Renewable Energy: Make a Solar Cooker

A one-year field test in South Africa revealed that using a solar stove, an average family can save 30 litres of kerosene, 30 kg of LPG and about 1 tonne of firewood per year, which comes to an estimated 1 tonne of carbon dioxide reduction annually.
This startling statistic, when combined with the fact that we receive 10-15,000 times more solar energy on the Earth than we use, opens up amazing possibilities for the use of the sun's energy to meet out needs.

Today, fuel wood accounts for almost a fifth of the world's primary energy consumption. Each year about 2 billion tonnes of wood are burnt mainly for cooking purposes. Yet, today, we are facing a crisis with our fast diminishing forest cover and a fuel wood shortage for more than 2 billion people around the world.

Why Solar Cooking?
Apart from the obvious advantages of time and money saved, solar cooking produces no smoke, and thus no pollution. It does not release greenhouse gases like burning of other types of fuel does.

It cooks healthy food with minimal oil. It eliminates risks like fire and burns. Best of all, it uses a renewable energy source that can be freely harnessed by almost anyone using basic equipment.

It also has the potential to create a new industry with jobs for local communities.

A Simple Solar Oven
You can make a solar cooker quite easily at home or school. This one will work in any season as long as the sun is out.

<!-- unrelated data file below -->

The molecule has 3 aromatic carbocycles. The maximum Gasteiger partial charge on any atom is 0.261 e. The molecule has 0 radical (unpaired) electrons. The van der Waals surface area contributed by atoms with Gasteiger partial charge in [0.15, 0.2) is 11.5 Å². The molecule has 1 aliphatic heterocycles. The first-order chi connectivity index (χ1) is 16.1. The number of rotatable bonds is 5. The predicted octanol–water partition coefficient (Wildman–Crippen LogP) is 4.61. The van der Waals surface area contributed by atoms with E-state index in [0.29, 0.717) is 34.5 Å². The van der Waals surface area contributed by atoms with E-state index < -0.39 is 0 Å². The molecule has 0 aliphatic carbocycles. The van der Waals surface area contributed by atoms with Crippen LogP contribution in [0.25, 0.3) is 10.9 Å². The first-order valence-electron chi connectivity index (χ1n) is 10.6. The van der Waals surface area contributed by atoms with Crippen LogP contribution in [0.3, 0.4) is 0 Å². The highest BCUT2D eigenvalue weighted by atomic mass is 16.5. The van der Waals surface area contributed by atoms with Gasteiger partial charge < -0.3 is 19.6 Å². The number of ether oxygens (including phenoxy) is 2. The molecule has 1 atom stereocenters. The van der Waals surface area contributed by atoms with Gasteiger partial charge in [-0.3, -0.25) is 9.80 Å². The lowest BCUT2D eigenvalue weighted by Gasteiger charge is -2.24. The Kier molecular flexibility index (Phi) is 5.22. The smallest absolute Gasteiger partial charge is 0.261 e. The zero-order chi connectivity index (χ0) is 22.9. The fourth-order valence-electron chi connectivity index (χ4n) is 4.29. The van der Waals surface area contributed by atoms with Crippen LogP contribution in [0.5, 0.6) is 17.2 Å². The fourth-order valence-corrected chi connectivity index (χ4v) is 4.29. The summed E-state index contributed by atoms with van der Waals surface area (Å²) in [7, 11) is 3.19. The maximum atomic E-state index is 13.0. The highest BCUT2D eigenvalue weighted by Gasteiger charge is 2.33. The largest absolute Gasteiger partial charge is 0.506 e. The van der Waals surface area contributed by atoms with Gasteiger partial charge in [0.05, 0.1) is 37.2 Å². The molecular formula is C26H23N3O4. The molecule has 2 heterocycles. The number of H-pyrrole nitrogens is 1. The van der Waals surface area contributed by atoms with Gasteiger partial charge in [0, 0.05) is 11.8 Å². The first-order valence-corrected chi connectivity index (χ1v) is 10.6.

You need: Two Styrofoam cups, 30 x 30 cm aluminium foil, piece of construction paper, glue, black poster paint, elastic band, plastic cling wrap, and a big chunk of Styrofoam or a cardboard box packed with dirt to insulate the cooker.
  1. Paint the inside of one of the Styrofoam cups with black poster paint. This will be the cooking chamber, and the black paint will absorb sunlight and cause it to warm up. Add the food to the bottom of the cup. Chop it into small pieces. Vegetables and fruit work best. Don't attempt to cook meat in the solar cooker.

  2. Cover the cup with cling wrap, and pull it tight; hold it in place with an elastic band around the rim of the cup.

  3. Use the aluminium foil to collect sunlight. In order to stiffen it, tape or glue it to a piece of construction paper. Make sure the shiny side is up, and try to avoid getting any wrinkles in it. Then wrap it around your cup, so that the foil faces inwards, and fasten with tape. Trim the top edge.

  4. Put this inside a second cup, to hold the tube securely in place, and to provide a little more insulation for your oven.

  5. Now put your 'oven' into an insulator-you could use a Styrofoam chunk with a hole cut out the size of the cup or a box filled with dirt. The idea is to use something that will keep the heat in. You could also bury it in the ground if the weather is not cold. Make sure the collector foil is unwrinkled and pointing at the sun.
Now sit back and be amazed at how hot the cooking chamber gets!

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